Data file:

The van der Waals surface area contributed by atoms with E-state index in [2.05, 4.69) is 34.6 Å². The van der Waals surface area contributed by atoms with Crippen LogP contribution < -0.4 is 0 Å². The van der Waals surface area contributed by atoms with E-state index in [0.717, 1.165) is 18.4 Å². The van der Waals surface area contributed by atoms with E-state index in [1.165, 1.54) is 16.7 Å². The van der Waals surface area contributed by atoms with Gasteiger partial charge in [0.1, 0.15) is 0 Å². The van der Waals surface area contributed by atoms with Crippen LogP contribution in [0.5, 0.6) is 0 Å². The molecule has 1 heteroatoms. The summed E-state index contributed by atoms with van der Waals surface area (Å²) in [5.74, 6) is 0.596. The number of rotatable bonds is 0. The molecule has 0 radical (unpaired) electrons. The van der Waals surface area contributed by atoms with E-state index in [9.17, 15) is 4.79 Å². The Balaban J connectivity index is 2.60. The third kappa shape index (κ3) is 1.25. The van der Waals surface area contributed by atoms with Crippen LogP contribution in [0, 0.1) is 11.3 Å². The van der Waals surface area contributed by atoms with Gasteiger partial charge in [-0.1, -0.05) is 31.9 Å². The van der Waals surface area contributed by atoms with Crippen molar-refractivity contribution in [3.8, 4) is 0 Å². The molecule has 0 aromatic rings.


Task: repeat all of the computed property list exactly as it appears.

The van der Waals surface area contributed by atoms with E-state index in [2.05, 4.69) is 34.6 Å². The van der Waals surface area contributed by atoms with Crippen LogP contribution < -0.4 is 0 Å². The van der Waals surface area contributed by atoms with E-state index in [0.717, 1.165) is 18.4 Å². The van der Waals surface area contributed by atoms with E-state index in [1.165, 1.54) is 16.7 Å². The van der Waals surface area contributed by atoms with Gasteiger partial charge in [0.1, 0.15) is 0 Å². The van der Waals surface area contributed by atoms with Crippen LogP contribution in [0.5, 0.6) is 0 Å². The molecule has 1 heteroatoms. The summed E-state index contributed by atoms with van der Waals surface area (Å²) in [5.74, 6) is 0.596. The number of rotatable bonds is 0. The molecule has 0 radical (unpaired) electrons. The van der Waals surface area contributed by atoms with E-state index in [9.17, 15) is 4.79 Å². The Balaban J connectivity index is 2.60. The third kappa shape index (κ3) is 1.25. The van der Waals surface area contributed by atoms with Crippen LogP contribution in [0, 0.1) is 11.3 Å². The van der Waals surface area contributed by atoms with Gasteiger partial charge in [-0.1, -0.05) is 31.9 Å². The van der Waals surface area contributed by atoms with Crippen molar-refractivity contribution in [3.8, 4) is 0 Å². The molecule has 0 aromatic rings.